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Valley Chrome Plating Receives National EPA Award

By: Tim Pennington
27. January 2012

 

 
 
U.S. EPA Regional Administrator Jared Blumenfeld awarded owner Ray Lucas Valley Chrome Plating (VCP) for its accomplishments under the National Partnership for Environmental Priorities program.VCP produces chrome plated parts for trucks and other vehicles. Lead anodes at the facility have been switched for graphite ones and hexavalent chromium replaced with the more environmentally friendly trivalent chromium. These advancements have resulted in the reduction of these chemicals by 9,000 pounds per year. The visit also included a tour of the innovative plating facility. SEE VIDEO BELOW
 
“This is a great example of how a company can protect its employees and the environment while growing its business and providing important local jobs,” said Jared Blumenfeld, EPA’s Regional Administrator for the Pacific Southwest. “Removing thousands of pounds of lead and chromium-six from its products ensures a safer environment for Valley Chrome Plating’s workers and the community.”
 
In addition to altering the materials used its truck bumpers and accessories; Valley Chrome discharges zero wastewater to the public sewers through recycling and the underground plumbing that captures roof run-off from the facility for re-use. This system collects up to 100,000 gallons of rain water that is then used by the facility as part of its cleaning and finishing processes. Valley Chrome also installed ion exchange waste reduction systems in its manufacturing and plating operations, further reducing pollution associated with trivalent chromium as well as nickel plating.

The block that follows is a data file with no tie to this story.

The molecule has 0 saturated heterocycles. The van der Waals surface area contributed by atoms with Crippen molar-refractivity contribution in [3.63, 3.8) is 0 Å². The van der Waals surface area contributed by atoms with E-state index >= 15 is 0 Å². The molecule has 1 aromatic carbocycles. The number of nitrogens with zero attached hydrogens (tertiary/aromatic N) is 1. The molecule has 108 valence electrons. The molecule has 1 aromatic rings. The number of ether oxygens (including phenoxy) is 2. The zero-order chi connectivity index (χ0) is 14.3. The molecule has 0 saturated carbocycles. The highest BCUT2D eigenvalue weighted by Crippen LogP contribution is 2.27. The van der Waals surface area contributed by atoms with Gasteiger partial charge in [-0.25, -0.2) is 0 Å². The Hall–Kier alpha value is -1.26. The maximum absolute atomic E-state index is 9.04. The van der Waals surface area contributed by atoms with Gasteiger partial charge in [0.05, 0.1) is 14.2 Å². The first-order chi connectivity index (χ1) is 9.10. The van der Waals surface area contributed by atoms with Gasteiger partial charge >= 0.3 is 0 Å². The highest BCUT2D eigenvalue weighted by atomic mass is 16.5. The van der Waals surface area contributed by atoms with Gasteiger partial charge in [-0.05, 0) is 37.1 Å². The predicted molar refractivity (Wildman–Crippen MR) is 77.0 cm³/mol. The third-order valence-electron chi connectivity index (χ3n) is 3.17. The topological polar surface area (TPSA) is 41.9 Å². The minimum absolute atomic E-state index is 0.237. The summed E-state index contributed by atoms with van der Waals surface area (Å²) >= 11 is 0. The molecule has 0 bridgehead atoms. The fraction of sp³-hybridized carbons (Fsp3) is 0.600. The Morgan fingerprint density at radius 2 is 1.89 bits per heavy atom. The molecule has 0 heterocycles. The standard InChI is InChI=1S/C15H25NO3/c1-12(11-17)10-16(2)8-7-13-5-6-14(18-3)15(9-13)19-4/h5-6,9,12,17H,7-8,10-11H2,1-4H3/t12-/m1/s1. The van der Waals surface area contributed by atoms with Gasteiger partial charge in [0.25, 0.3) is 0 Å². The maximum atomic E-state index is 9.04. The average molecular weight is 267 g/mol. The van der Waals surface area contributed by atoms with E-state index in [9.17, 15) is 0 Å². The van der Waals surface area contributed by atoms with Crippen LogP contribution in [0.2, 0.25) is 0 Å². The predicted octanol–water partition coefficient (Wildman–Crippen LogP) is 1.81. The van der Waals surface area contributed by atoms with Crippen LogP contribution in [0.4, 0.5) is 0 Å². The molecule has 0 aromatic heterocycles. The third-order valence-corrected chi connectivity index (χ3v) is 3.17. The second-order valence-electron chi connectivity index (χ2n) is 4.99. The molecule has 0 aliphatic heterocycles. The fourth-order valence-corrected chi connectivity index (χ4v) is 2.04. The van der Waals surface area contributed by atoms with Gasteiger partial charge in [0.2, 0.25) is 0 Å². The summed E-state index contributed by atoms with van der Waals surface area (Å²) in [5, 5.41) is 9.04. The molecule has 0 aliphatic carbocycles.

These innovations saved this family-owned company thousands of dollars in waste treatment costs, hauling fees and reduced energy consumption and still allowed the company to compete in the global market.
 
Hexavalent chromium is associated with irritation to the skin, nose, eyes and throat and more serious complications. Lead is a toxic metal used in plating tanks as anodes. Lead is tied to a range of health effects, including behavioral problems, learning disabilities, seizures and death. Children six years old and under are at most risk.
 

NPEP was a voluntary program fostering partnerships between regulatory agencies and manufacturers, commercial companies, and other facilities to reduce the use and release of highly toxic chemicals. NPEP officially ended in 2011. The NPEP partnership encouraged innovative thinking about conservation of our natural resources and ways to substitute, reduce, reuse and recycle.

 

 

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